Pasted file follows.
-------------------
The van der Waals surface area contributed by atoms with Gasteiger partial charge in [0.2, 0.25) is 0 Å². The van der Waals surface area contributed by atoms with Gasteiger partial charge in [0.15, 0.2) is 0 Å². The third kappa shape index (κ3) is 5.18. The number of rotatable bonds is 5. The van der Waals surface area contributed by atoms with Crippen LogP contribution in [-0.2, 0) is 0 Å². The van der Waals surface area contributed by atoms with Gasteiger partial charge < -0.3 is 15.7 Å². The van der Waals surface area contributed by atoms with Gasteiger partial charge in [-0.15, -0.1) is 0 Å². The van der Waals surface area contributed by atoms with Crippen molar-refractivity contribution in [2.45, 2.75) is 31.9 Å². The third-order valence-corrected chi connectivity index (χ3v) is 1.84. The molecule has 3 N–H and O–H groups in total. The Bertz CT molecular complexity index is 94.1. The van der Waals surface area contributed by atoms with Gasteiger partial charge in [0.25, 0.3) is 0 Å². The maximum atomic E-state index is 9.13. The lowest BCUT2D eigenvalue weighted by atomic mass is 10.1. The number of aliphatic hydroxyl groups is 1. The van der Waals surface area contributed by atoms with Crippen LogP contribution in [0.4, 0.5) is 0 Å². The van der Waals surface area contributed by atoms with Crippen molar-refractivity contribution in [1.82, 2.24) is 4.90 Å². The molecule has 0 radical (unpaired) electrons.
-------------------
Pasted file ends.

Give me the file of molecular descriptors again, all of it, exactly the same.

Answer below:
The van der Waals surface area contributed by atoms with Gasteiger partial charge in [0.2, 0.25) is 0 Å². The van der Waals surface area contributed by atoms with Gasteiger partial charge in [0.15, 0.2) is 0 Å². The third kappa shape index (κ3) is 5.18. The number of rotatable bonds is 5. The van der Waals surface area contributed by atoms with Crippen LogP contribution in [-0.2, 0) is 0 Å². The van der Waals surface area contributed by atoms with Gasteiger partial charge < -0.3 is 15.7 Å². The van der Waals surface area contributed by atoms with Gasteiger partial charge in [-0.15, -0.1) is 0 Å². The van der Waals surface area contributed by atoms with Crippen molar-refractivity contribution in [2.45, 2.75) is 31.9 Å². The third-order valence-corrected chi connectivity index (χ3v) is 1.84. The molecule has 3 N–H and O–H groups in total. The Bertz CT molecular complexity index is 94.1. The van der Waals surface area contributed by atoms with Gasteiger partial charge in [0.25, 0.3) is 0 Å². The maximum atomic E-state index is 9.13. The lowest BCUT2D eigenvalue weighted by atomic mass is 10.1. The number of aliphatic hydroxyl groups is 1. The van der Waals surface area contributed by atoms with Crippen LogP contribution in [0.4, 0.5) is 0 Å². The van der Waals surface area contributed by atoms with Crippen molar-refractivity contribution in [1.82, 2.24) is 4.90 Å². The molecule has 0 radical (unpaired) electrons.